Authorities in Rwanda have discovered a mass grave that could contain up to 30,000 bodies, more than 25 years after the country’s genocide in which an estimated 800,000 ethnic Tutsi and moderate Hutus were killed.
A total of 50 bodies have been exhumed so far from a valley dam outside the capital of Kigali, with efforts currently hampered by the East African nation’s coronavirus lockdown.
The discovery is being called the most significant in years and comes ahead of the 26th anniversary of the Rwandan genocide on Tuesday.
Reports of the bodies emerged as many people convicted in the genocide are being released from prison after serving their sentences and offering new information on mass graves. Other information on the dam came from nearby residents.
“The challenge we face now is that the valley dam contains water, but we are trying to dry it up,” said Naphtal Ahishakiye, the executive secretary of genocide survivor organisation Ibuka.
Authorities said the dam was dug years before the genocide to provide water for rice farming.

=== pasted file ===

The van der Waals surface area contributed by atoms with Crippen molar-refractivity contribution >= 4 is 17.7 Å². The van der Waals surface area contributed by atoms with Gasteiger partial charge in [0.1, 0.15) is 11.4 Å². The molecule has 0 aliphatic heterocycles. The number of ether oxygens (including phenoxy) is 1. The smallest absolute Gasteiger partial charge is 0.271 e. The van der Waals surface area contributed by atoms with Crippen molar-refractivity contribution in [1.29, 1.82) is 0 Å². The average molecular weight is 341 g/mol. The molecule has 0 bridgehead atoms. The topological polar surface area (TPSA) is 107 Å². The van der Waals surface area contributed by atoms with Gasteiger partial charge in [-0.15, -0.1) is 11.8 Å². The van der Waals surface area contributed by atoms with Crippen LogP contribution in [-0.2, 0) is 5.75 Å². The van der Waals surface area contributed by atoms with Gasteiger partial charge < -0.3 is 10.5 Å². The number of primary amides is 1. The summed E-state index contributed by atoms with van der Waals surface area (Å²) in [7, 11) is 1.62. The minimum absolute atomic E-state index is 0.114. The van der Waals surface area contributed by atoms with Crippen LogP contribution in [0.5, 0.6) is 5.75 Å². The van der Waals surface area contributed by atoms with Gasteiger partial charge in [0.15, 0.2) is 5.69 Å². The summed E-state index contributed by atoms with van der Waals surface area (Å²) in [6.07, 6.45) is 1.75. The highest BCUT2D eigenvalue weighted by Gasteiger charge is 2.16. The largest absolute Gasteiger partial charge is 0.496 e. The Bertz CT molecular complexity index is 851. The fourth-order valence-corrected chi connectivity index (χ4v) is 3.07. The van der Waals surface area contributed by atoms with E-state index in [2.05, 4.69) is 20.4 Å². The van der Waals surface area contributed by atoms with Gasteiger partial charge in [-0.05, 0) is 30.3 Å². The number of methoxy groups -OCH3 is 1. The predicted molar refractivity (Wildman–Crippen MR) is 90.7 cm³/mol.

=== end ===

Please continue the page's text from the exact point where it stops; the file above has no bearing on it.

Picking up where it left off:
As graves of genocide victims are discovered, some survivors have questioned whether true reconciliation can be realised if perpetrators of the killings conceal information about where people were buried.
Exhuming bodies during the coronavirus pandemic is very challenging since people cannot gather, said Mr Ahishakiye, adding: “But we try our best so that we give the dead a decent burial.”
The country will follow events for this year’s anniversary on television and social media due to a ban on public gatherings.
The genocide took place between 7 April and 15 July in 1994. Ethnic Hutu extremists targeted and slaughtered members of the minority Tutsi community, as well as their political opponents irrespective of their ethnic origin. About 70 per cent of the country's Tutsi population was killed.
Today, Rwanda has two public holidays to mourn the genocide, and denial or historical revisionism of the genocide is a criminal offence.
Additional reporting by the Associated Press
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